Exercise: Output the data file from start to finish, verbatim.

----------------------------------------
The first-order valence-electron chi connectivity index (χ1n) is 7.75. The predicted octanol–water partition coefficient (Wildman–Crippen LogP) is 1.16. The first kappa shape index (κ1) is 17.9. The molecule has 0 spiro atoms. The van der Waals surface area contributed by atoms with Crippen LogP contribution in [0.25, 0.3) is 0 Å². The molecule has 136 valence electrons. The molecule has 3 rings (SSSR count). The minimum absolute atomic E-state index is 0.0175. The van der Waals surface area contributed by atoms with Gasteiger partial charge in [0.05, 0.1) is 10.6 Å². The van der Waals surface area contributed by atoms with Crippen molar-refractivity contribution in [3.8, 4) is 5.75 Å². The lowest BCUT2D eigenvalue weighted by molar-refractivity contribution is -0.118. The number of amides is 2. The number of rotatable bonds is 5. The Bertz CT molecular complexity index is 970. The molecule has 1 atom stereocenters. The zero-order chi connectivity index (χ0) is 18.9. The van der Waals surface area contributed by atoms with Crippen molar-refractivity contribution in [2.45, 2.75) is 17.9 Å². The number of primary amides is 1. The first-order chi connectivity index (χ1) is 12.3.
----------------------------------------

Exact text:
The first-order valence-electron chi connectivity index (χ1n) is 7.75. The predicted octanol–water partition coefficient (Wildman–Crippen LogP) is 1.16. The first kappa shape index (κ1) is 17.9. The molecule has 0 spiro atoms. The van der Waals surface area contributed by atoms with Crippen LogP contribution in [0.25, 0.3) is 0 Å². The molecule has 136 valence electrons. The molecule has 3 rings (SSSR count). The minimum absolute atomic E-state index is 0.0175. The van der Waals surface area contributed by atoms with Gasteiger partial charge in [0.05, 0.1) is 10.6 Å². The van der Waals surface area contributed by atoms with Crippen molar-refractivity contribution in [3.8, 4) is 5.75 Å². The lowest BCUT2D eigenvalue weighted by molar-refractivity contribution is -0.118. The number of amides is 2. The number of rotatable bonds is 5. The Bertz CT molecular complexity index is 970. The molecule has 1 atom stereocenters. The zero-order chi connectivity index (χ0) is 18.9. The van der Waals surface area contributed by atoms with Crippen molar-refractivity contribution in [2.45, 2.75) is 17.9 Å². The number of primary amides is 1. The first-order chi connectivity index (χ1) is 12.3.